• January 28, 2013 at 4:11 pm

    Whether it’s because of Bill Wotochek or because their original model (based on adventising) has borne no fruit whatsoever, HUMAN is rapidly descending into a simple scam. In fact, it’s already there!

    Everything’s overpriced.

    Machines fall apart fast (monitors, fuses, cooling units, bill acceptors, coin mechanisms…you name it), and warranty is far too short.

    Their claims are getting more outrageous even as the reality has become more clear. They seem to be breaching franchise law on a routine basis (they should not even talk about adventising any more since they have not landed one national account).

    The new franchise model is a complete rip-off, including asking for a percentage of sales revenue from each franchise on top of their absurd markups on equipment, shipping and every other cost they can inflate.

    And now the CEO seems to be selling himself as some kind of guru, charging additional dollars so he can tell franchisees and operators just how much money he’s made out of them.

    If you’re considering being a HUMAN franchise, JUST SAY NO!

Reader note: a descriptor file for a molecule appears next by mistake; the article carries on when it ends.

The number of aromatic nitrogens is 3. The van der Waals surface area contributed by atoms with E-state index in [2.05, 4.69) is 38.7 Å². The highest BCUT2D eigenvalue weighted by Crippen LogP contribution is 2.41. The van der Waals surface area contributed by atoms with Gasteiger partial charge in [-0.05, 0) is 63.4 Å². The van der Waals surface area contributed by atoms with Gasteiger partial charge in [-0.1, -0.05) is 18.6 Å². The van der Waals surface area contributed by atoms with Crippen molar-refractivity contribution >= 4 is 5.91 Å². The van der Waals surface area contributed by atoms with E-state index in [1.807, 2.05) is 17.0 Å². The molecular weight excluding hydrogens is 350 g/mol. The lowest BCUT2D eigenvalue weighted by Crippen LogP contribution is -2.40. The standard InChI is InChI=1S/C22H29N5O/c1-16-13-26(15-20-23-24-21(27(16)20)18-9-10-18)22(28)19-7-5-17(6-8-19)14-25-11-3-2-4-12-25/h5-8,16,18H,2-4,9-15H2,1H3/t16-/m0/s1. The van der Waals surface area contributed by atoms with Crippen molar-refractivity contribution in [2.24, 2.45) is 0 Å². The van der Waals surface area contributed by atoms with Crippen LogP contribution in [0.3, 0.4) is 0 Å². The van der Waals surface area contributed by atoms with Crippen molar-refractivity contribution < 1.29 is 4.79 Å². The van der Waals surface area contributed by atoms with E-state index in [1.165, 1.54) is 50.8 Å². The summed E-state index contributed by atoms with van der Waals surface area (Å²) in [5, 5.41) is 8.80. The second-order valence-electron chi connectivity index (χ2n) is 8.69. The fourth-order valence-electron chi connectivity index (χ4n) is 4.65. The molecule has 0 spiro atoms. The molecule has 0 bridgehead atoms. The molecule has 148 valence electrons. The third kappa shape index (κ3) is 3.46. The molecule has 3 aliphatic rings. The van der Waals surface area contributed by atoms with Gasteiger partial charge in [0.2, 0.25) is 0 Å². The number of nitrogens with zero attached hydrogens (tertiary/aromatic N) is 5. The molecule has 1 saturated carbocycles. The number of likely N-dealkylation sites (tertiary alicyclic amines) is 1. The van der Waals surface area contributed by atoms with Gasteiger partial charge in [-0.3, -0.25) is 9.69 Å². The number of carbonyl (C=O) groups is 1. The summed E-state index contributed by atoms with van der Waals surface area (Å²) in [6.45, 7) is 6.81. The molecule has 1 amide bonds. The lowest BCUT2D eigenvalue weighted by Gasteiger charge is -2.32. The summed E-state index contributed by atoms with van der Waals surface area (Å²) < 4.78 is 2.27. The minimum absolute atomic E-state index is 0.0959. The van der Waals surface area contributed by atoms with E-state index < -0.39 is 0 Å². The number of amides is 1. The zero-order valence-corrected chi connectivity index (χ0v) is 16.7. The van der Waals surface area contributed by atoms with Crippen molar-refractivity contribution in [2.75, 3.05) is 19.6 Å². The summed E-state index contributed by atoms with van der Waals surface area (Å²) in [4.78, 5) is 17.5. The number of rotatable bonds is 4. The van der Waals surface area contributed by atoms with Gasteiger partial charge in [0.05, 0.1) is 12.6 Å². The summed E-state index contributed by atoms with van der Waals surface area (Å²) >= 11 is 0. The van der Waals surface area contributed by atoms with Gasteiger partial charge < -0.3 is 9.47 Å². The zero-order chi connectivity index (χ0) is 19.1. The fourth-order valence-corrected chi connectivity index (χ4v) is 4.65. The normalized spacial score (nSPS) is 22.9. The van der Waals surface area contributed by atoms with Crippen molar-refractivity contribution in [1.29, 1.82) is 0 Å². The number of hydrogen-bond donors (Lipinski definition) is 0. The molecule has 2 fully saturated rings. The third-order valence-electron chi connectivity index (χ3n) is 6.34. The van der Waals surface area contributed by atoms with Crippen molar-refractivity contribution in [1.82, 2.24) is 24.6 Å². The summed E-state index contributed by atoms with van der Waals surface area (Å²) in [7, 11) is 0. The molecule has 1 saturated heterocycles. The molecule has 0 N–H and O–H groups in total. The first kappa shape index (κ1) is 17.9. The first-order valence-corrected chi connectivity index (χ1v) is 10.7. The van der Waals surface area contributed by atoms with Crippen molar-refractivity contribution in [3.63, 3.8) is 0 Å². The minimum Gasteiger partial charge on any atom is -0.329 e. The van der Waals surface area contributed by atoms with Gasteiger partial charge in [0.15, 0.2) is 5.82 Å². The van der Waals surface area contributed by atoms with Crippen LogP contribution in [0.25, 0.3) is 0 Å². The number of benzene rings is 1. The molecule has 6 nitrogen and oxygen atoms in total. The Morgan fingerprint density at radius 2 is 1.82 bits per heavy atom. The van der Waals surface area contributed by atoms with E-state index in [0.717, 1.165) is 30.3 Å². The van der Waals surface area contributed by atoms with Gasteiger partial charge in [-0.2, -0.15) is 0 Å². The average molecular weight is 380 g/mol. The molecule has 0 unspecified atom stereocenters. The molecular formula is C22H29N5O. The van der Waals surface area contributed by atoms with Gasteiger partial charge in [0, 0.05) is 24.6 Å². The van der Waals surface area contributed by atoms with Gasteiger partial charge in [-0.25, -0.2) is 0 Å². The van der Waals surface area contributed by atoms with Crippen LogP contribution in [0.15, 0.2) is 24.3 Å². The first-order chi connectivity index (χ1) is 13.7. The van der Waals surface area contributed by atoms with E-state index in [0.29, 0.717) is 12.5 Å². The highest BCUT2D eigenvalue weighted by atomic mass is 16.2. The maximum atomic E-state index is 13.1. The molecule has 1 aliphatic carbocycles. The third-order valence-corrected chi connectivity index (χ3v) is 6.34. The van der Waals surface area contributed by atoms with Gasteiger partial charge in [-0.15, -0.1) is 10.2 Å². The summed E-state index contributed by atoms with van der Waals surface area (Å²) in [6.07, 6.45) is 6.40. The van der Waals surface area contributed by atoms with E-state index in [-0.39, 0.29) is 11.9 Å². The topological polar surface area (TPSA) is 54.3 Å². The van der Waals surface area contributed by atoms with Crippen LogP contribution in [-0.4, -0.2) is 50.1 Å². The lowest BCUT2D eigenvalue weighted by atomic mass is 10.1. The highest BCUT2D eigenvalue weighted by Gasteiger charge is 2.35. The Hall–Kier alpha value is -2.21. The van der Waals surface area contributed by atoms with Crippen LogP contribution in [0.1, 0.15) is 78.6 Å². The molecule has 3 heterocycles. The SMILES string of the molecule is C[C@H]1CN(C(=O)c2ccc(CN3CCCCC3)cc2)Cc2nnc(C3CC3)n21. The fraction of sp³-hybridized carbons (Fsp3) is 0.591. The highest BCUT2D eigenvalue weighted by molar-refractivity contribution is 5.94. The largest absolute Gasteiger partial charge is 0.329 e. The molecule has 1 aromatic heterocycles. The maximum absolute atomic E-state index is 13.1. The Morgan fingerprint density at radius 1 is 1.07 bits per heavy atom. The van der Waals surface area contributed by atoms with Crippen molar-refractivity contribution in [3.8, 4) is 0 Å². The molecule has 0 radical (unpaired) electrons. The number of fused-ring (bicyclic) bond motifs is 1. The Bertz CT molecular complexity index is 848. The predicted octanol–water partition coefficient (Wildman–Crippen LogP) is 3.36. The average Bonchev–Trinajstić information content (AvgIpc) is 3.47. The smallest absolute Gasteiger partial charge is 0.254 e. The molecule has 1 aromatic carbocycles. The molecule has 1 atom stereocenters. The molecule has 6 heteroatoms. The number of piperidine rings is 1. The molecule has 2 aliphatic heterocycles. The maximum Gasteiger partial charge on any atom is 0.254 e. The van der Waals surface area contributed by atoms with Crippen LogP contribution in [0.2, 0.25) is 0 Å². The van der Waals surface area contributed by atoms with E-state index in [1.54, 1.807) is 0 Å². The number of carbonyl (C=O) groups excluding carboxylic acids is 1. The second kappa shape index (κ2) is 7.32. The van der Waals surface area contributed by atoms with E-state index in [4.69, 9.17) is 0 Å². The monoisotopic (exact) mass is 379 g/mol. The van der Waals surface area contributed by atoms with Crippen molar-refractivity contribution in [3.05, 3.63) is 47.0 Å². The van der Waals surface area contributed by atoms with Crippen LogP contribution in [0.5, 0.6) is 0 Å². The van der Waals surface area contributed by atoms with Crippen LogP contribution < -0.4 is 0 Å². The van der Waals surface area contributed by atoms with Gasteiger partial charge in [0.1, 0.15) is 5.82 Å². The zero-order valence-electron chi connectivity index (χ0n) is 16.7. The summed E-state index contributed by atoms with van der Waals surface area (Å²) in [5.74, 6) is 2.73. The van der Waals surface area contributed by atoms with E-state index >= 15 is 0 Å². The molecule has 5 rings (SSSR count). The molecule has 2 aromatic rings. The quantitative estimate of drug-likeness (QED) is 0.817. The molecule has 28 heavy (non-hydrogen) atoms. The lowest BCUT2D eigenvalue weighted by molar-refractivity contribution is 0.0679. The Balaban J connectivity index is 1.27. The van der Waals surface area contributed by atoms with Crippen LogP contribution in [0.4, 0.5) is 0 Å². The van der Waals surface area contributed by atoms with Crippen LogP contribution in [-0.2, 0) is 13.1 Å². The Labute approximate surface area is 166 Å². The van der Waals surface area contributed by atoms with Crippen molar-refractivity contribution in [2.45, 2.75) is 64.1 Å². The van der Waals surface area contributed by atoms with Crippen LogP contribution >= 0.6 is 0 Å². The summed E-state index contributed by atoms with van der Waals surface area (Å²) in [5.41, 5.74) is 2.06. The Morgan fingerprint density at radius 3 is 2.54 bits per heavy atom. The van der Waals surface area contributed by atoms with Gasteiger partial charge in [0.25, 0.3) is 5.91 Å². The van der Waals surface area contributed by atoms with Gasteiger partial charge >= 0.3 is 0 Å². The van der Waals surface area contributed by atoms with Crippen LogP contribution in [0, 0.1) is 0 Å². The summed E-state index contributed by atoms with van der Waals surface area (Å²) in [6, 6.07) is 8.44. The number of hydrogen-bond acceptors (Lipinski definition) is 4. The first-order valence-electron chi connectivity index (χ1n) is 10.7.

• March 12, 2013 at 2:41 am

    COME ON PEOPLE!. Just listen to “experienced HUMAN operator”. He spelled it out for you in detail. This is another Bizop joke. I have been in the vending business for over 25 years. The most I have spent on a machine is 2000 dollars. The average is about $800 dollars. Who the HELL cares if the machines is fancy. People want it to work. Thats it. cheap prices and make sure it works. If your into Healthy snacks (which do not work), take it from someone in the bus for years, buy them yourself. Wake up and do your homework. Find your own locations or get a food local locator. Vending is a hard cut throat business but it can work it you do it the right way. DO NOT BUY INTO THE HUMAN VENDING. A SCAM . The owners should die a slow death. making people lose 100k, unthinkable. I HATE people like them, they give all vendors a bad name. Dont invest stick to what you know

  • March 23, 2013 at 6:06 am